Topicalization is the transfer of the usual order of a sentence to change the element that is being stressed. This is an important tool in classical Chinese rhetoric. For example, from Zhuang Zi 莊子,
What I, your servant, like is The Way.
Topicalization is one type of a broader movement of sentence elements to the front called exposure. Exposure is often used for rhetorical emphasis or to mark a contrast.
The simplest case of a verb-object is a verb and a direct object. For example, 飲酒 (to drink wine). Sometimes the object of a verb is another verb. For example, 使歸 (to cause to return).
Time and place information usually expressed through prepositional phrases in English and modern Chinese are expressed using verb-object relations in classical Chinese. The time and place words are locative objects of verbs. For example, 居山中 (to live in the mountains). Sometimes the locative particle 於 will be used. However, some references classify 於 as a preposition in the context of literary Chinese.
Auxiliary verbs are used in a similar way to modern Chinese. Frequently used auxiliary verbs are 應， 能， 必， 肯， 須. For example, 應歸 (should return).
In a coordinate relationship two terms of the same type are used together. The elements may be nouns, verbs, adjectives, adverbs, or phrases. The conjunctions 與， 且， 而， 或， and 將 are frequently used to join terms in a coordinate relationship. However, conjunctions are also often omitted.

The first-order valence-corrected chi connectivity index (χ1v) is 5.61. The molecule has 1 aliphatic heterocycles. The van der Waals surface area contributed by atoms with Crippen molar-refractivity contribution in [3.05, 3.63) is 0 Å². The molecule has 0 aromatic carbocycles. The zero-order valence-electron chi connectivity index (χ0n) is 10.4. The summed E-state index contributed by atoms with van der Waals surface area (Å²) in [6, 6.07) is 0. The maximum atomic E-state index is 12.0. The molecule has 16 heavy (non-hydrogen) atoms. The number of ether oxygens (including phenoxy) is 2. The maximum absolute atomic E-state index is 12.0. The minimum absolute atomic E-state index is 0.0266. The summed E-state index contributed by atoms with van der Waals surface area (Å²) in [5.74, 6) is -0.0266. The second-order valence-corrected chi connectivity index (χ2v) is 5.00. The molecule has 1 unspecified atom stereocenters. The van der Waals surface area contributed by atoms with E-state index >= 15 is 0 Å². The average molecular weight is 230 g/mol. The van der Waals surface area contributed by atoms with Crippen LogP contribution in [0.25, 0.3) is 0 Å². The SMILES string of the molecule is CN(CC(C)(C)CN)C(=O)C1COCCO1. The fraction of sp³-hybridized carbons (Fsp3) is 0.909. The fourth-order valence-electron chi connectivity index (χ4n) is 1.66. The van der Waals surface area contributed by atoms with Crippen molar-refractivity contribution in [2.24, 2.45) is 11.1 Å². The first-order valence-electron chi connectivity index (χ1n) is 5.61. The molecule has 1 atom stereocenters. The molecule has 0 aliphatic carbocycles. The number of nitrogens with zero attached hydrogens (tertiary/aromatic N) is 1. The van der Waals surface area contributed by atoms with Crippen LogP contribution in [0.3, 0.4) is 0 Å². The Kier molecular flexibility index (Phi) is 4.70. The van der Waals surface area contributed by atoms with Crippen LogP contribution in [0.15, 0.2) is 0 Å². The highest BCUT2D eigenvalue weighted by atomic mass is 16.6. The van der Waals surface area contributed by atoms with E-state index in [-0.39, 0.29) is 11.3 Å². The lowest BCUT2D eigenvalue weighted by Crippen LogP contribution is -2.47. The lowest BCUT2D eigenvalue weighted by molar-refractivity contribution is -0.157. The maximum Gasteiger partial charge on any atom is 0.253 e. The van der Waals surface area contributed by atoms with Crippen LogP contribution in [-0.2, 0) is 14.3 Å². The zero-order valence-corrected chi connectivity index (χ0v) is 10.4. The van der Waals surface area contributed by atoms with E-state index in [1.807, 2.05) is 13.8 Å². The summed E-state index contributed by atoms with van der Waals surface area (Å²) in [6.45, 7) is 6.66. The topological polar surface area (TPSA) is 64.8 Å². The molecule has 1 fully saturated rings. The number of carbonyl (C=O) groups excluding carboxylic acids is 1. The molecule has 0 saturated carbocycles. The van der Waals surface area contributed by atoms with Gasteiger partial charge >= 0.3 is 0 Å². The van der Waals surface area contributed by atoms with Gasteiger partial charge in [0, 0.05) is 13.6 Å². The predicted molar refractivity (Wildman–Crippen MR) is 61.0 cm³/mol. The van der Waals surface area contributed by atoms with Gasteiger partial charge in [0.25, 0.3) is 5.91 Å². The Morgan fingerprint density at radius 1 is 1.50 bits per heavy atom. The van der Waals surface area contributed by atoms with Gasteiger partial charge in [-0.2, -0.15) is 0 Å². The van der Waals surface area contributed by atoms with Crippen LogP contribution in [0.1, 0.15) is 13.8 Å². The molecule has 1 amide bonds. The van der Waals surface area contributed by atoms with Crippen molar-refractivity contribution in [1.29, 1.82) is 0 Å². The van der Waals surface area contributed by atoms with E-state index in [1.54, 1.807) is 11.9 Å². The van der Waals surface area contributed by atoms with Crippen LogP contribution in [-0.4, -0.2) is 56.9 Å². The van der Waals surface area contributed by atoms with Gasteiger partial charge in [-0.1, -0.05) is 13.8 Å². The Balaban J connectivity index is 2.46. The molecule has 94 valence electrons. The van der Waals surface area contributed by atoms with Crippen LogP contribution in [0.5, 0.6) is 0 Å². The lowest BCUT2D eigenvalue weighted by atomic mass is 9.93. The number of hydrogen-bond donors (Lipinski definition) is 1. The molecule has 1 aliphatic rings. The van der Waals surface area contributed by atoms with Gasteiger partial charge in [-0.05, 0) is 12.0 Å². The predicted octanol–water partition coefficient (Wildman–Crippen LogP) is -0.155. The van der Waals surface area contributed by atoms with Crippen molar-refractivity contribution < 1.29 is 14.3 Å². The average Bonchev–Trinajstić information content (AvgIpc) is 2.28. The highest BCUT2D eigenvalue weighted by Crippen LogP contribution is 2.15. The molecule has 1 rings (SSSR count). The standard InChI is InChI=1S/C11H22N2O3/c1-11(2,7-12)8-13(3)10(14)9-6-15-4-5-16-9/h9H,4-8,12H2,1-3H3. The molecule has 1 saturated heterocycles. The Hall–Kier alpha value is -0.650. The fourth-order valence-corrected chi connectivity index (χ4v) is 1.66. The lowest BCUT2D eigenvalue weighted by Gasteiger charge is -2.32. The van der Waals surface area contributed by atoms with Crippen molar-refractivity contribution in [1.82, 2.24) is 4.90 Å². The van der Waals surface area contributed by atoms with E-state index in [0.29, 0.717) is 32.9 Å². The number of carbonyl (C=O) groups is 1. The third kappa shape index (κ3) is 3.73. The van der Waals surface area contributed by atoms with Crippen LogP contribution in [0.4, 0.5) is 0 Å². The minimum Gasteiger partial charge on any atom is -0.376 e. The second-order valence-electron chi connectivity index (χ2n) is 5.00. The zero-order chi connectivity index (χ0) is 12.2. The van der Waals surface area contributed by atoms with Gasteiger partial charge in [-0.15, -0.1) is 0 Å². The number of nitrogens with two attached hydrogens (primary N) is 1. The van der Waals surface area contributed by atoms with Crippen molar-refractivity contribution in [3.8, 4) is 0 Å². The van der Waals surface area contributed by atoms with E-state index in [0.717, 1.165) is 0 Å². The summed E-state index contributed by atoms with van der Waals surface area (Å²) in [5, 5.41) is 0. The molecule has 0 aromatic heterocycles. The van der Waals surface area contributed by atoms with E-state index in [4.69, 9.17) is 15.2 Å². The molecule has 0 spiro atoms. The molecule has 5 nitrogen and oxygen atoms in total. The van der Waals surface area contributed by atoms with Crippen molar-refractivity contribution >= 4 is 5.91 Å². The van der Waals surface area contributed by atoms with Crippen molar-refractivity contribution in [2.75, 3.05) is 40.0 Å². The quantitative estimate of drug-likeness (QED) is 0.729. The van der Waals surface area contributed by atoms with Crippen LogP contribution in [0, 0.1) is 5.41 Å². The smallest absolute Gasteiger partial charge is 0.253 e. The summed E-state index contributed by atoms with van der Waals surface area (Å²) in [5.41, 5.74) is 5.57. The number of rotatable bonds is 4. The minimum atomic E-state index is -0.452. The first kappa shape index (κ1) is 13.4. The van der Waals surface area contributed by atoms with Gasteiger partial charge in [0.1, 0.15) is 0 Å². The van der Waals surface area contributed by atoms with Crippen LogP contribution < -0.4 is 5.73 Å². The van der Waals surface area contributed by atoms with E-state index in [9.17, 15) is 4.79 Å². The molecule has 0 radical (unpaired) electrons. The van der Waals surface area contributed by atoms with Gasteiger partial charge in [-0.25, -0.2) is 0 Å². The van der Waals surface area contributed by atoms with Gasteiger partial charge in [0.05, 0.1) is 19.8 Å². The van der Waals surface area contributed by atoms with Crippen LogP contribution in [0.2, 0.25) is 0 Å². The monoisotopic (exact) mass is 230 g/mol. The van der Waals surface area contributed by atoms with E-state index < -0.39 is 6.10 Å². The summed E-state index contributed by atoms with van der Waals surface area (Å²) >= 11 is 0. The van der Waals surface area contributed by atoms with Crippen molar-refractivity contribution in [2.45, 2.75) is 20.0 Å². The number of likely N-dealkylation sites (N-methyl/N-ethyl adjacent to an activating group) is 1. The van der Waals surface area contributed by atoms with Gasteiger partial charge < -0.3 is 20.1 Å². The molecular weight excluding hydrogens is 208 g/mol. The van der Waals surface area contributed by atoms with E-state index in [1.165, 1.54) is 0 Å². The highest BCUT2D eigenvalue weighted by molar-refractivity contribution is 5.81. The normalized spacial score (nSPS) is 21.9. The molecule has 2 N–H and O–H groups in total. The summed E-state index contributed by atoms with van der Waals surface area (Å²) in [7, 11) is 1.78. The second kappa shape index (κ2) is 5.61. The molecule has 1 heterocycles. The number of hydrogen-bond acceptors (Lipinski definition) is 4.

In a subordinate relation the first element modifies the second. The first element is the modifier and the second element is called the head. For example, 青草 green (modifier ) grass (head). The elements of a subordinate relation can be nouns, verbs, or phrases.
之 is a marker for explicit subordination to a noun. It turns a verbal phrase into a nominal phrase. For example, 日出之陽 (the sun at sunrise, from 說苑 Garden of Stories).
A number complement relation has the form (number) + (measure). Here the measure is a noun that is a measure of some kind of quantity. For example, 二人 (two people). Measure words, as found in modern Chinese, originated from this form.
Punctuation in classical Chinese has mostly been added at a later date to make reading easier. In particular, question marks, quotation marks, and semi-colons were not used at all in literary Chinese. Some literary Chinese text used no punctation at all, making it very difficult for modern readers. Some texts used periods in place of both periods and modern commas. This web page uses basic periods and commas in order to make text a little more readable but avoids more modern additions like question marks, quotation marks, and semi-colons.